Cost Optimization through Failure Detection in Digitized and Networked Production Processes.


Figure 1: Loss in added value through system disruption in ongoing production. (© Fraunhofer LBF)

Automation has always formed the basis of industrial production processes. Current trends towards digitization and data networking are helping to open up new dimensions in this regard. Going beyond the bounds of manufacturing halls and plants, the vision aims to establish automated, integrated production and logistics chains which can, if necessary, be digitally controlled from remote locations or are even self-organizing. Despite or perhaps because of this, system breakdowns would lead to significant repair costs and productivity losses as well as other consequences. Therefore, the vision outlined also requires digitized failure detection, which was handled by machine operators in the past. In order to effectively avoid failure costs, preventive failure detection is required, so that repairs are carried out on the system before capital damages and massive process disruptions occur.

A new approach by Fraunhofer LBF enables the detection of defects that would have serious and expensive consequences. Using failure analysis combined with Bayesian networks, the effectiveness of failure detection and condition monitoring systems can be taken into account and the cost saving that can be achieved as a result estimated.

For increasingly automated and functionally networked production systems, by definition, fewer individuals with regular tasks are working at the machine. Even in the current daily production routine, this has a series of consequences for maintenance and repair: Nowadays, there is no such thing as the traditional “machine worker” who knows “his machine” and notices signs of a defect and stops it before the workpiece or the machine sustain serious damage, or knows whether and how it can ideally be kept in working order until the current job is completed, for example. With advancing automation and networking and the associated lack of personnel who are familiar with the machine, the danger of massive disruptions to the entire production line and other networked processes increases.

Figure 2: Reduction in added value loss through failure detection.
(© Fraunhofer LBF)

Figure 3: Analysis to assess breakdown costs and potential savings through condition monitoring. (© Fraunhofer LBF)

The approach developed by scientists at Fraunhofer LBF aims to tackle exactly the points of automated failure detection or a risk-based maintenance strategy where particularly serious process disruptions could occur and costs associated with breakdowns be incurred. With this in mind, the experience-based knowledge of the on-site maintenance and production teams ­was gathered and used as input for the unique probabilistic Failure Mode and Effects Analysis (probFMEA) ­­developed at Fraunhofer LBF. On the basis of this, the likelihood or expected frequency of component failures can be linked to possible breakdown scenarios of the system based on probability assessments (Bayesian networks) so a quantitative (monetary) evaluation of the failure costs can be carried out. This provides a concrete image of the costs incurred due to individual failures, which enables the most expensive causes of disruption to be identified.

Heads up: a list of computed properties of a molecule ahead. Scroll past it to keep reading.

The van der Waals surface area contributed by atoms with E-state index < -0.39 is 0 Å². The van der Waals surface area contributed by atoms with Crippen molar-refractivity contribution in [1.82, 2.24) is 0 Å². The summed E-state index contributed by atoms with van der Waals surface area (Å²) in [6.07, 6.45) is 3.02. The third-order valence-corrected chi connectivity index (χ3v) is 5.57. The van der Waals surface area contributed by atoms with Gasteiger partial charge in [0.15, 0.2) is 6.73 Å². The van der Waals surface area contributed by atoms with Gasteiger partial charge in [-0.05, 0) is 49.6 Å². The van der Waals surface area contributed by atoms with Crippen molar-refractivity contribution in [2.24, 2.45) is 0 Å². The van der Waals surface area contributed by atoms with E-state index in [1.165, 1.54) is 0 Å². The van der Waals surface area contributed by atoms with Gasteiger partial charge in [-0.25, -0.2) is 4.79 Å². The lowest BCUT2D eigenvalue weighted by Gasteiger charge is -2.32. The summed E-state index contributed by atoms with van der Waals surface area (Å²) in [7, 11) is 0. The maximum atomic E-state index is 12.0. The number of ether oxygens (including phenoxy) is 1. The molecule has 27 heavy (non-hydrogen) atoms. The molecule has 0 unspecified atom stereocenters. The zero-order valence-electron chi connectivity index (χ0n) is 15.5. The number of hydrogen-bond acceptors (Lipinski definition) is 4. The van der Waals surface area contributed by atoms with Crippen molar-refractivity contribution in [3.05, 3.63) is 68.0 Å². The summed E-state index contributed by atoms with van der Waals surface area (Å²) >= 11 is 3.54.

Superordinate diagnosis strategy cuts costs

This allows for the assessment of specific areas of potential savings through the use of targeted error detection as well as, where effective, failure prognosis based on condition monitoring systems. This approach becomes especially efficient through the comprehensive observation of the possible failure of critical system parts involving the definition of a superordinate diagnosis strategy which detects the same types of symptom based on various causes. Using measurement variables observed individually in a targeted manner, a range of critical failure options can be monitored and differentiated for failure diagnosis on a case-by-case basis. This in turn can also be used as the basis and point of origin for the establishment of self-learning diagnosis systems and for breakdown prognosis.

The approach was successfully tested last year at Fraunhofer LBF in research and customer projects and is being developed on a continuous basis. At the moment, researchers are primarily working step-by-step on establishing a software tool which is optimally adapted for this. Companies can already benefit from support through an analysis of breakdown cost prediction and cost reduction through the condition monitoring of production systems.